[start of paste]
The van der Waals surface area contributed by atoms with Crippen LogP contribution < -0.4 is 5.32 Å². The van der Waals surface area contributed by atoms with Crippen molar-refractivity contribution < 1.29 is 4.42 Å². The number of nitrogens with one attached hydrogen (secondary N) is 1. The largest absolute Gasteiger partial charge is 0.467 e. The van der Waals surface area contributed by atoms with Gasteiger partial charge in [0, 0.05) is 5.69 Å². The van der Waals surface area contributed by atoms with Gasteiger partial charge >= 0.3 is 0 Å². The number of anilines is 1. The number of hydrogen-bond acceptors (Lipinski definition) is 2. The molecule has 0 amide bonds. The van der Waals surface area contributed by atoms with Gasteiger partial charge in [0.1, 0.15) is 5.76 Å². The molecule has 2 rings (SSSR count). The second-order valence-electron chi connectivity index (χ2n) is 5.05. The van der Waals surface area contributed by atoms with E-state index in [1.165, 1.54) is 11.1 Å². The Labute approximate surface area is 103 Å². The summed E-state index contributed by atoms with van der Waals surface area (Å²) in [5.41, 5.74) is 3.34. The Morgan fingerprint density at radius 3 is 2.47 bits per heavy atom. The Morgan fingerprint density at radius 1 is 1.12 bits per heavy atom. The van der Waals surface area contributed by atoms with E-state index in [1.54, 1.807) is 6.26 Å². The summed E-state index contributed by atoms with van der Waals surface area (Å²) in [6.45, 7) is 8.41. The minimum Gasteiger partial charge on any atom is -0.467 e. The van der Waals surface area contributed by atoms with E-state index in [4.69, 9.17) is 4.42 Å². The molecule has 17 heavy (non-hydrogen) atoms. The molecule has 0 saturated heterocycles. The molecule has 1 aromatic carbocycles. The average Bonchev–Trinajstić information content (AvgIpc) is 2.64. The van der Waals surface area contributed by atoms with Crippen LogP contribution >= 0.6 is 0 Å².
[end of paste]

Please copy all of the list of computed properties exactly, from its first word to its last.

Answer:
The van der Waals surface area contributed by atoms with Crippen LogP contribution < -0.4 is 5.32 Å². The van der Waals surface area contributed by atoms with Crippen molar-refractivity contribution < 1.29 is 4.42 Å². The number of nitrogens with one attached hydrogen (secondary N) is 1. The largest absolute Gasteiger partial charge is 0.467 e. The van der Waals surface area contributed by atoms with Gasteiger partial charge in [0, 0.05) is 5.69 Å². The van der Waals surface area contributed by atoms with Gasteiger partial charge >= 0.3 is 0 Å². The number of anilines is 1. The number of hydrogen-bond acceptors (Lipinski definition) is 2. The molecule has 0 amide bonds. The van der Waals surface area contributed by atoms with Gasteiger partial charge in [0.1, 0.15) is 5.76 Å². The molecule has 2 rings (SSSR count). The second-order valence-electron chi connectivity index (χ2n) is 5.05. The van der Waals surface area contributed by atoms with E-state index in [1.165, 1.54) is 11.1 Å². The Labute approximate surface area is 103 Å². The summed E-state index contributed by atoms with van der Waals surface area (Å²) in [5.41, 5.74) is 3.34. The Morgan fingerprint density at radius 3 is 2.47 bits per heavy atom. The Morgan fingerprint density at radius 1 is 1.12 bits per heavy atom. The van der Waals surface area contributed by atoms with E-state index in [1.54, 1.807) is 6.26 Å². The summed E-state index contributed by atoms with van der Waals surface area (Å²) in [6.45, 7) is 8.41. The minimum Gasteiger partial charge on any atom is -0.467 e. The van der Waals surface area contributed by atoms with E-state index in [4.69, 9.17) is 4.42 Å². The molecule has 17 heavy (non-hydrogen) atoms. The molecule has 0 saturated heterocycles. The molecule has 1 aromatic carbocycles. The average Bonchev–Trinajstić information content (AvgIpc) is 2.64. The van der Waals surface area contributed by atoms with Crippen LogP contribution >= 0.6 is 0 Å².